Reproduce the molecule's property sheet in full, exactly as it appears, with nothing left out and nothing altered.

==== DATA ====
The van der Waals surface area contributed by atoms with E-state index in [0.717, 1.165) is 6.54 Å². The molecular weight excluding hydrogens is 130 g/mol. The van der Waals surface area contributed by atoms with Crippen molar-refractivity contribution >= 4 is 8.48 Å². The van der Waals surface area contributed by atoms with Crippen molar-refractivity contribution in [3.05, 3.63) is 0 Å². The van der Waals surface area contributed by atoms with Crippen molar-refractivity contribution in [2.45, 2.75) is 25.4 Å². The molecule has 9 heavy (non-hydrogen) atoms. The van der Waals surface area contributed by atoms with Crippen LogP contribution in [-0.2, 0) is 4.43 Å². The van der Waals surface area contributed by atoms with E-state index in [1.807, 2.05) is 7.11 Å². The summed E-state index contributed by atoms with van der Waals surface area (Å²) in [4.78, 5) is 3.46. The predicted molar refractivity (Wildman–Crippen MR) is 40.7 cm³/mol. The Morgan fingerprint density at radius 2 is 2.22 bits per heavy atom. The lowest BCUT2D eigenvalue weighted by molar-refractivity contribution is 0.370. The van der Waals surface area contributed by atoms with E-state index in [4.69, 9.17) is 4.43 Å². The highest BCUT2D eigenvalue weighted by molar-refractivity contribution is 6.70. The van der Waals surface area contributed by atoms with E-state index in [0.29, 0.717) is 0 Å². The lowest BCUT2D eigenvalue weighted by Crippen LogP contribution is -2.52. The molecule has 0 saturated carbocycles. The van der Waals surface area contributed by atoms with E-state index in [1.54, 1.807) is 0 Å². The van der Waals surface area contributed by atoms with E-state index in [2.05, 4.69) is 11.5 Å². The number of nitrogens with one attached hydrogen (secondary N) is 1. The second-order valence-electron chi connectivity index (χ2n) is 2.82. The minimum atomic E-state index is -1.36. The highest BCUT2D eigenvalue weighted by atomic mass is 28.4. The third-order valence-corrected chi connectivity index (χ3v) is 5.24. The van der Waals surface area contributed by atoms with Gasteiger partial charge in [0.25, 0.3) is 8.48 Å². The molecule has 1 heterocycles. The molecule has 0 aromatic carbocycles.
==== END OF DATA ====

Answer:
The van der Waals surface area contributed by atoms with E-state index in [0.717, 1.165) is 6.54 Å². The molecular weight excluding hydrogens is 130 g/mol. The van der Waals surface area contributed by atoms with Crippen molar-refractivity contribution >= 4 is 8.48 Å². The van der Waals surface area contributed by atoms with Crippen molar-refractivity contribution in [3.05, 3.63) is 0 Å². The van der Waals surface area contributed by atoms with Crippen molar-refractivity contribution in [2.45, 2.75) is 25.4 Å². The molecule has 9 heavy (non-hydrogen) atoms. The van der Waals surface area contributed by atoms with Crippen LogP contribution in [-0.2, 0) is 4.43 Å². The van der Waals surface area contributed by atoms with E-state index in [1.807, 2.05) is 7.11 Å². The summed E-state index contributed by atoms with van der Waals surface area (Å²) in [4.78, 5) is 3.46. The predicted molar refractivity (Wildman–Crippen MR) is 40.7 cm³/mol. The Morgan fingerprint density at radius 2 is 2.22 bits per heavy atom. The lowest BCUT2D eigenvalue weighted by molar-refractivity contribution is 0.370. The van der Waals surface area contributed by atoms with E-state index in [4.69, 9.17) is 4.43 Å². The highest BCUT2D eigenvalue weighted by molar-refractivity contribution is 6.70. The van der Waals surface area contributed by atoms with E-state index in [0.29, 0.717) is 0 Å². The lowest BCUT2D eigenvalue weighted by Crippen LogP contribution is -2.52. The molecule has 0 saturated carbocycles. The van der Waals surface area contributed by atoms with E-state index in [1.54, 1.807) is 0 Å². The van der Waals surface area contributed by atoms with E-state index in [2.05, 4.69) is 11.5 Å². The number of nitrogens with one attached hydrogen (secondary N) is 1. The second-order valence-electron chi connectivity index (χ2n) is 2.82. The minimum atomic E-state index is -1.36. The highest BCUT2D eigenvalue weighted by atomic mass is 28.4. The third-order valence-corrected chi connectivity index (χ3v) is 5.24. The van der Waals surface area contributed by atoms with Gasteiger partial charge in [0.25, 0.3) is 8.48 Å². The molecule has 1 heterocycles. The molecule has 0 aromatic carbocycles.